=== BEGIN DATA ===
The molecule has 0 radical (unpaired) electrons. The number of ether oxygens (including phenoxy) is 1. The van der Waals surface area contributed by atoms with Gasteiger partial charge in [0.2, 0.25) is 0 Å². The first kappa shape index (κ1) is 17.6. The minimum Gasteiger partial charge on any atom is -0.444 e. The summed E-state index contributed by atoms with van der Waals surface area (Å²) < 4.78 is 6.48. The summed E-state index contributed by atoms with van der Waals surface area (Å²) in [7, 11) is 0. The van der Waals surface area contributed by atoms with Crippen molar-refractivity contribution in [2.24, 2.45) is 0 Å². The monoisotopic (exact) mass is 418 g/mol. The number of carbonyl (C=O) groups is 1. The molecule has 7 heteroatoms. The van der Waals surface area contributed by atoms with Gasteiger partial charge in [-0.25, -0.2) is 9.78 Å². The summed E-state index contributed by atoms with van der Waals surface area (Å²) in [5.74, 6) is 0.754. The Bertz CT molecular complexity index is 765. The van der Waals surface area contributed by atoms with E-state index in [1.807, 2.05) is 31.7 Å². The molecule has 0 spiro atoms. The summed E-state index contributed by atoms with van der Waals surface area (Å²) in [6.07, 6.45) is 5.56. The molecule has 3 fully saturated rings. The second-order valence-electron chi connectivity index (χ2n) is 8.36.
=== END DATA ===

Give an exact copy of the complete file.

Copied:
The molecule has 0 radical (unpaired) electrons. The number of ether oxygens (including phenoxy) is 1. The van der Waals surface area contributed by atoms with Gasteiger partial charge in [0.2, 0.25) is 0 Å². The first kappa shape index (κ1) is 17.6. The minimum Gasteiger partial charge on any atom is -0.444 e. The summed E-state index contributed by atoms with van der Waals surface area (Å²) < 4.78 is 6.48. The summed E-state index contributed by atoms with van der Waals surface area (Å²) in [7, 11) is 0. The van der Waals surface area contributed by atoms with Crippen molar-refractivity contribution in [2.24, 2.45) is 0 Å². The monoisotopic (exact) mass is 418 g/mol. The number of carbonyl (C=O) groups is 1. The molecule has 7 heteroatoms. The van der Waals surface area contributed by atoms with Gasteiger partial charge in [-0.25, -0.2) is 9.78 Å². The summed E-state index contributed by atoms with van der Waals surface area (Å²) in [5.74, 6) is 0.754. The Bertz CT molecular complexity index is 765. The van der Waals surface area contributed by atoms with E-state index in [1.807, 2.05) is 31.7 Å². The molecule has 0 spiro atoms. The summed E-state index contributed by atoms with van der Waals surface area (Å²) in [6.07, 6.45) is 5.56. The molecule has 3 fully saturated rings. The second-order valence-electron chi connectivity index (χ2n) is 8.36.